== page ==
I have a confused relationship with shoes, and investing therein. On the one hand, my brain says that shoes will always fit; that they will last forever unless worn day in, day out; that they can make the difference between a distinctly ordinary outfit and an extraordinary one. This all justifies spending inordinate amounts of money on pieces of moulded leather or suede.
But then I remember: my shoe size has gone up in the past year and a half (I am 27; I blame this all on the stone I put on when I gave up smoking); I have never owned a pair of shoes for longer than four years, owing to either over- or underwearing, necessitating, respectively, binning or donation; very few of my outfits are distinctly ordinary and when I need them not to be, I put on a big necklace.
And then there is, of course, the Big Fat Lie of Fashion: expensive shoes are not more comfortable. I bought a pair of Miu Miu's A/W 2011 booties - they are crippling. I invested in Stella McCartney's wedge court shoes (which I promptly lost in a house move, woe) - I couldn't walk more than three feet in them. I was the proud owner of a pair of Alexander Wang boots - I wore them in the office and had to wear flats for a week afterwards.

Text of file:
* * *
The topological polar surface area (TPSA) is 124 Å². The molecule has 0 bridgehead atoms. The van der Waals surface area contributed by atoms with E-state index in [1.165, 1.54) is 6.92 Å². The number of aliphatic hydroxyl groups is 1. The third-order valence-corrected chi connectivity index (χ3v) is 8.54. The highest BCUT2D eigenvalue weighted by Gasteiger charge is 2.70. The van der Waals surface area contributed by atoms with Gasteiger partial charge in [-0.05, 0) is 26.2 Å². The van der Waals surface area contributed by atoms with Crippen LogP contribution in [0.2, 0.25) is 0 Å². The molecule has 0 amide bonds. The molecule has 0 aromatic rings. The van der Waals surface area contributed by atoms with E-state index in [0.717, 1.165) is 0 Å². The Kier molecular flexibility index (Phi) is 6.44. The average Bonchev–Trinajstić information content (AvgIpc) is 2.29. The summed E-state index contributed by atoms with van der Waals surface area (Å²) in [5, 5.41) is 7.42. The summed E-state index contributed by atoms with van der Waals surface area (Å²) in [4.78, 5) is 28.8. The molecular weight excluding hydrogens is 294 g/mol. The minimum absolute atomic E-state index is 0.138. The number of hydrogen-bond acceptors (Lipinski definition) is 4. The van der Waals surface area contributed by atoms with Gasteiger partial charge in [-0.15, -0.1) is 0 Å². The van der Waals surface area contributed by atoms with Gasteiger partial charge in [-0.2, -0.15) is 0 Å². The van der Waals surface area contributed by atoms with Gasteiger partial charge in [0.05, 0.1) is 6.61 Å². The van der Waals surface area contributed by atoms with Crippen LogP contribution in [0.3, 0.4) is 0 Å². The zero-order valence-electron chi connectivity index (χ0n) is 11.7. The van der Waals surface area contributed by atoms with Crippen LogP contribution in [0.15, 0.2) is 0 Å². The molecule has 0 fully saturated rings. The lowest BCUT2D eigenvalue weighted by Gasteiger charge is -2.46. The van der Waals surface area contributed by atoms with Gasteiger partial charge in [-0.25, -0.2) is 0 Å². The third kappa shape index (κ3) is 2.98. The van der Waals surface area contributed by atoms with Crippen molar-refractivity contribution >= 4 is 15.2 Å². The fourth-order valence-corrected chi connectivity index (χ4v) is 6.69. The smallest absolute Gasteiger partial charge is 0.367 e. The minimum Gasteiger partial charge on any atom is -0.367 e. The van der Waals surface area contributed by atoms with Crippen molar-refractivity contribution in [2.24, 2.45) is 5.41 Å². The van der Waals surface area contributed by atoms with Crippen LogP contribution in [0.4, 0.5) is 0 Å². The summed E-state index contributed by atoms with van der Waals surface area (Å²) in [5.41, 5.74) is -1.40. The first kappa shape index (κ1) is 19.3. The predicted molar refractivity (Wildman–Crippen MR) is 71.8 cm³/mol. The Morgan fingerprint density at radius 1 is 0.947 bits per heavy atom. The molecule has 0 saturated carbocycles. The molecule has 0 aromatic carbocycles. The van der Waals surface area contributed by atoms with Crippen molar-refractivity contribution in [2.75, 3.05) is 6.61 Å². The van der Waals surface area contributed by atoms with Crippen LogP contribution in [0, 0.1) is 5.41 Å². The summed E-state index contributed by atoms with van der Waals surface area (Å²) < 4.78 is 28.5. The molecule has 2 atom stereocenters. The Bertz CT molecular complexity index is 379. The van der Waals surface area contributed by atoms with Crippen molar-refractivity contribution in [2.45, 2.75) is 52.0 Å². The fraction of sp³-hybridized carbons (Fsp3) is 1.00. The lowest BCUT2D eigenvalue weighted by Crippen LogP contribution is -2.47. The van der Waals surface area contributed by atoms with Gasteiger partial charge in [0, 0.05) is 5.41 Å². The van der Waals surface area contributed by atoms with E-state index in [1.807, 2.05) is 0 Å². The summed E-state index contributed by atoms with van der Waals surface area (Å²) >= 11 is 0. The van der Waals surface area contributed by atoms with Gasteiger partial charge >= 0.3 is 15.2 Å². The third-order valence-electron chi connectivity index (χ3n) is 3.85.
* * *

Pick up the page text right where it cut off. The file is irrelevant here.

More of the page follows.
So what I'm saying is: spending a lot of money on shoes is, most often, not an investment. There are, of course, going to be the times you find a shoe that you just have to have - but for the other times, you'll most likely find a high-street dupe. Here are my pick of this season's hot numbers, along with the wallet-saving alternatives!
Miu Miu's bow-embellished snake-effect ankle boots are seriously standout, but if you don't have €630 to spare you can get the look for less with Asos's slightly toned-down version, at €119.98.
Chloé's Susanna has been a sell-out boot since it was launched in 2009 (and called the Susan). Even if you had the €905 to spend on their 2012 iteration, you couldn't, because they're also sold out - but Office's Nighthawk is as close as you'll get, and all without breaking the bank, at €115.